Red Wing PFLAG seeks couple registryA local gay and lesbian advocacy group is pushing for Red Wing to adopt a domestic partner registry.
By: Jon Swedien, The Republican Eagle
A local gay and lesbian advocacy group is pushing for Red Wing to adopt a domestic partner registry.
Instituting a registry would give local gay and lesbians couples some rights they don't currently enjoy and would be a show of community support, said Bruce Ause, a member of the Red Wing chapter of Parents, Families, and Friends of Lesbian and Gays.
"It's a symbolic gesture to the GLBT folk in town that they're a part of this community," Ause said.
Red Wing PFLAG members hope to hold a community forum in the near future, Ause said, and the group has asked the Red Wing Human Rights Commission to explore a registry program. The commission has agreed and will review the topic at its Feb. 17 meeting.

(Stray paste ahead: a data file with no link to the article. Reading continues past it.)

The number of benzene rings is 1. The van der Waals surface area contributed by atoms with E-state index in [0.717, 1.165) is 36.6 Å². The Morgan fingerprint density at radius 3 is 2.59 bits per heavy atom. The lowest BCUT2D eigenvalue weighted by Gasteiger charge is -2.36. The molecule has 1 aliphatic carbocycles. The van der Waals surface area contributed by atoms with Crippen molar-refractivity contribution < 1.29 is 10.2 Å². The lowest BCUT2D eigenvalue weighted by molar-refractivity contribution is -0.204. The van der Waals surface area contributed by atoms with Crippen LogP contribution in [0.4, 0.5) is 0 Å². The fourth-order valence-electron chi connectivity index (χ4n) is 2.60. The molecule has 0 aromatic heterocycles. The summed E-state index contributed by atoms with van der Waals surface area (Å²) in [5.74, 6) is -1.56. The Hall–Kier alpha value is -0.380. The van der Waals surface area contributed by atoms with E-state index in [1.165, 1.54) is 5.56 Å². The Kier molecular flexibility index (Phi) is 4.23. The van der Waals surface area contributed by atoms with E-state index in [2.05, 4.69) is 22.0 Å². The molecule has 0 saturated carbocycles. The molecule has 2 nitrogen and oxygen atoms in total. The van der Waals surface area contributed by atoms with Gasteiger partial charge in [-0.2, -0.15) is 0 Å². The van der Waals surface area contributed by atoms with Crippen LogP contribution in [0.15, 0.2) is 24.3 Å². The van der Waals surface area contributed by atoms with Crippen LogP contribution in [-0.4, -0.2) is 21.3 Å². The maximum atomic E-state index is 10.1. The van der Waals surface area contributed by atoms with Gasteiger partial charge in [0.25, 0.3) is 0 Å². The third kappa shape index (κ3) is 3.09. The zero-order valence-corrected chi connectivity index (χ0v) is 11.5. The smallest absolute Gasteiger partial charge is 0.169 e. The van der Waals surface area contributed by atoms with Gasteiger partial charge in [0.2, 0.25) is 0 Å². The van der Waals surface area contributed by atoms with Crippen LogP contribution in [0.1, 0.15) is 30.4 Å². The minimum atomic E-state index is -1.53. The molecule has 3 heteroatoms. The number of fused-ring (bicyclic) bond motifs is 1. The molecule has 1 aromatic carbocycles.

During that meeting the Human Rights Commission will hear a presentation from Phil Duran, a member of OutFront Minnesota, a gay and lesbian advocacy group.
In an e-mail to the R-E, Duran wrote that the primary benefit of a registry is it has a "documentation function," in that it formally recognizes a couples' relationship.
"The registration helps couples secure benefits from willing businesses or other institutions," he said.
Proponents have noted registries aren't a cure-all for same-sex couples who see a wide disparity between their rights and those of married heterosexual couples.
But registries can help, Duran said. He gave the example of a Rochester gym that had denied family memberships to gay couples. But after the city of Rochester instituted a registry and those couples could document their relationship, the gym issued them family plans.
Duran said a domestic registry also poses benefits to heterosexual couples who don't wish to marry.
If it sees fit, the Human Rights Commission could recommend the City Council adopt a domestic partner registry program. There are currently eight cities in Minnesota that have domestic partner registries.
Right now the commission is focused on learning more, said Chairwoman Joanne Pohl.
"We want to educate ourselves and then provide education for the public," Pohl said.